Scouting Shenandoah

img_20170105_113821My 2017 started with me working… boring. However, working on New Years Day earned me a floating day off which I took last Thursday (my weekends are Friday & Saturday) giving me a 3 day weekend. I wanted my first weekend of 2017 to be a trip instead of just a hike. I figured, since it was January… heading south would be the best course of action. Turned out I was wrong.

Having less than 24 hours to come up with a plan I decided to drive the roughly 4 1/2 hours south to Shenandoah National Park. At first I thought I would grab my hammock and winter quilts and do a 2 night backpacking trip. In what would turn out to be a fortunate turn of events… the Shenandoah website had sections under maintenance, including their maps page. Left with no way of accurately  planning a couple nights in the back country, I instead opted to rent a hotel outside the park for the 2 nights. Good thing.

img_20170105_133543I checked the weather regularly Wednesday and all Thursday morning even as I was making the drive down. The weather, although cold, looked at worst – cloudy. As I arrived at the park though, things changed. While at the North Entrance purchasing my pass, I was informed by the ranger that snow was expected that day. After a short conversation, I felt confident that I could make it the 67 miles along Skyline Drive to Swift Run Gap where I would exit and head into Harrisonburg VA to check in to the hotel.

img_20170105_130406Since it was during hunting season in the area. the National Park Service shuts down Skyline Drive at night between 5pm and 8am each day. So, I knew I had until 5pm (9 hours) to make it. That gave me plenty of time to check out some overlooks, and even hike a few trails not to mention scout locations to check out for the following 2 days. I made it about 45 miles to Hawksbill Mountain before it started to snow. I was mid hike along the Appalachian Trail on my way to the summit of Hawksbill when it really started coming down. Since the hike is set up as a loop it was quicker for me to finish the hike then turn back. I returned to the Jeep at about 1:30pm with snow starting to stick to the road, I decided I needed to head for the gate at Swift Run Gap and exit the park… tomorrow is another day.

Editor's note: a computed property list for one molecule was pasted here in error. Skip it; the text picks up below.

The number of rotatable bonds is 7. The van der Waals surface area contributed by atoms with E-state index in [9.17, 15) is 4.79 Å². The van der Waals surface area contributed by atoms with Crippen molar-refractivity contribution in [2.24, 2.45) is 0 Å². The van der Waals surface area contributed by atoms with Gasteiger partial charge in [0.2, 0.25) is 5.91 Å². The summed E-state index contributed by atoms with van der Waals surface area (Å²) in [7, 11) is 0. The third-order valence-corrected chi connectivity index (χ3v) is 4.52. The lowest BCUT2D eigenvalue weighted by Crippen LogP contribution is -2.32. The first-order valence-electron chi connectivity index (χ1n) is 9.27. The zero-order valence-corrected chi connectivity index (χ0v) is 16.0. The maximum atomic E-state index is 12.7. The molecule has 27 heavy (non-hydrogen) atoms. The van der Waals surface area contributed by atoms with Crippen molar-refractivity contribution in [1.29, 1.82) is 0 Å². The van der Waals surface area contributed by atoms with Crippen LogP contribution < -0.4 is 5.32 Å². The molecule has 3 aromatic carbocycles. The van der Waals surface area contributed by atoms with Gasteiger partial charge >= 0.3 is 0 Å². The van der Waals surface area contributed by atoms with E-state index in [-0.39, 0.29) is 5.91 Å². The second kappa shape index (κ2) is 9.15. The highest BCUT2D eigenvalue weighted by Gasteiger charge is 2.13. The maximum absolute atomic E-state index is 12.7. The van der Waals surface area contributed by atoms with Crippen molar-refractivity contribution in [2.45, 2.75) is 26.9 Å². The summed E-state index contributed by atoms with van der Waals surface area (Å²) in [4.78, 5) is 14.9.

Day 2 I headed back to the park. With no snow on the ground at the hotel I didn’t expect any issues. Turns out the snow must have continued up in the mountains closing the north and central sections of Skyline Drive. This is when I realized it was a good thing the backpacking plans didn’t materialize. I would have been in the central section, now stranded. Of course I could have hiked out, but my time was limited and who knows when I would have been able to get my car out of the park! I hadn’t planned on spending any time in the southern section of the park so I had no idea what I would find there. I decided instead to access the Appalachian Trail near the park entrance and hike north in to the park for about 4 miles and back. I also drove a short distance into the southern section, which remained open, before heading out of the park at around 2pm when it was obvious more snow was on the way.

img_20170107_093705Day 3 started at the hotel being woken up by the sound of a snow plow in the parking lot. The area had just caught the edge of winter storm Helena, which made a mess of everything south. I made a call to the Shenandoah hotline to check the road conditions and, as I figured, the entire 105 miles of Skyline Drive was closed… so, no 3rd day in the park.  I slowly headed home, making a stop at the oldest State Park in Pennsylvania – Mont Alto. As I drove I thought to myself – really glad I didn’t backpack.

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